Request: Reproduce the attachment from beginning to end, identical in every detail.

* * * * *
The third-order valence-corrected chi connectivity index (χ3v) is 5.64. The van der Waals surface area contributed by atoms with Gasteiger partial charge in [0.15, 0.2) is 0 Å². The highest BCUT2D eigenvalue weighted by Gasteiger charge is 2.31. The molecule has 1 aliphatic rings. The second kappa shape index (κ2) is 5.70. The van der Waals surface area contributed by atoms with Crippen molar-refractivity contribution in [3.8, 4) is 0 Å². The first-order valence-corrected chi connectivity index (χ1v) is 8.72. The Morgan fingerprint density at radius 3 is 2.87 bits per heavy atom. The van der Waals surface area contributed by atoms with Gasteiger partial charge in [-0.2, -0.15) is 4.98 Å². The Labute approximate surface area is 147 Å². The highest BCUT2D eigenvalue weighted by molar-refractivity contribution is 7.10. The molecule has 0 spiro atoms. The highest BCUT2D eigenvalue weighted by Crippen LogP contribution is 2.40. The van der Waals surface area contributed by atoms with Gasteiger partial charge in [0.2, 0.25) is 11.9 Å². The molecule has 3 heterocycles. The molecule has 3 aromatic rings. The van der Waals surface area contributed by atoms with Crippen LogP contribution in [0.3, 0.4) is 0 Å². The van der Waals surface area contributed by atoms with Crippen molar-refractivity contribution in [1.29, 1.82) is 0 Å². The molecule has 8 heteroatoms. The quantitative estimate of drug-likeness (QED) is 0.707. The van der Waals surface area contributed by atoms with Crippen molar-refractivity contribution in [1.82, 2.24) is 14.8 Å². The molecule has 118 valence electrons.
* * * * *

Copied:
The third-order valence-corrected chi connectivity index (χ3v) is 5.64. The van der Waals surface area contributed by atoms with Gasteiger partial charge in [0.15, 0.2) is 0 Å². The highest BCUT2D eigenvalue weighted by Gasteiger charge is 2.31. The molecule has 1 aliphatic rings. The second kappa shape index (κ2) is 5.70. The van der Waals surface area contributed by atoms with Crippen molar-refractivity contribution in [3.8, 4) is 0 Å². The first-order valence-corrected chi connectivity index (χ1v) is 8.72. The Morgan fingerprint density at radius 3 is 2.87 bits per heavy atom. The van der Waals surface area contributed by atoms with Gasteiger partial charge in [-0.2, -0.15) is 4.98 Å². The Labute approximate surface area is 147 Å². The highest BCUT2D eigenvalue weighted by molar-refractivity contribution is 7.10. The molecule has 0 spiro atoms. The highest BCUT2D eigenvalue weighted by Crippen LogP contribution is 2.40. The van der Waals surface area contributed by atoms with Gasteiger partial charge in [0.2, 0.25) is 11.9 Å². The molecule has 3 heterocycles. The molecule has 3 aromatic rings. The van der Waals surface area contributed by atoms with Crippen LogP contribution in [0.3, 0.4) is 0 Å². The van der Waals surface area contributed by atoms with Crippen molar-refractivity contribution in [1.29, 1.82) is 0 Å². The molecule has 8 heteroatoms. The quantitative estimate of drug-likeness (QED) is 0.707. The van der Waals surface area contributed by atoms with Crippen molar-refractivity contribution in [1.82, 2.24) is 14.8 Å². The molecule has 118 valence electrons.